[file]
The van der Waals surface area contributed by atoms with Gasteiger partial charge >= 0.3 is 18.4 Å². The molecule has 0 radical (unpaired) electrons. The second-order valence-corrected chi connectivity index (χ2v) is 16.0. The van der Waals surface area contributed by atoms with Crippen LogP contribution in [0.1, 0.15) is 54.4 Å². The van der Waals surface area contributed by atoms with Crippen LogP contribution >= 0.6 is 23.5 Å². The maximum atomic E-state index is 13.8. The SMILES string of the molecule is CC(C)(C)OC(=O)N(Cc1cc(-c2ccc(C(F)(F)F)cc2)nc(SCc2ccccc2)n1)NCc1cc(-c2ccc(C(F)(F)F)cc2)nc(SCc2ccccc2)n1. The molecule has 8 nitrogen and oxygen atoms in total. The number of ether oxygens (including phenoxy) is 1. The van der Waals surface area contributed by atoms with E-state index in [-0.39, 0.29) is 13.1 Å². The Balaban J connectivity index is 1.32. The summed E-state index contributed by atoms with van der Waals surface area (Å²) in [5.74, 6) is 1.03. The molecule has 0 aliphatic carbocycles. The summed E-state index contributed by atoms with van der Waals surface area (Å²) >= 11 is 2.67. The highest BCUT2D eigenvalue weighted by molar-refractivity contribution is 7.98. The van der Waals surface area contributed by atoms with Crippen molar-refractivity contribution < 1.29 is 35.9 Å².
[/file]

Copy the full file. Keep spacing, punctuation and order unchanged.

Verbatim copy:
The van der Waals surface area contributed by atoms with Gasteiger partial charge >= 0.3 is 18.4 Å². The molecule has 0 radical (unpaired) electrons. The second-order valence-corrected chi connectivity index (χ2v) is 16.0. The van der Waals surface area contributed by atoms with Crippen LogP contribution in [0.1, 0.15) is 54.4 Å². The van der Waals surface area contributed by atoms with Crippen LogP contribution >= 0.6 is 23.5 Å². The maximum atomic E-state index is 13.8. The SMILES string of the molecule is CC(C)(C)OC(=O)N(Cc1cc(-c2ccc(C(F)(F)F)cc2)nc(SCc2ccccc2)n1)NCc1cc(-c2ccc(C(F)(F)F)cc2)nc(SCc2ccccc2)n1. The molecule has 8 nitrogen and oxygen atoms in total. The number of ether oxygens (including phenoxy) is 1. The van der Waals surface area contributed by atoms with E-state index in [-0.39, 0.29) is 13.1 Å². The Balaban J connectivity index is 1.32. The summed E-state index contributed by atoms with van der Waals surface area (Å²) in [5.74, 6) is 1.03. The molecule has 0 aliphatic carbocycles. The summed E-state index contributed by atoms with van der Waals surface area (Å²) >= 11 is 2.67. The highest BCUT2D eigenvalue weighted by molar-refractivity contribution is 7.98. The van der Waals surface area contributed by atoms with Crippen molar-refractivity contribution < 1.29 is 35.9 Å².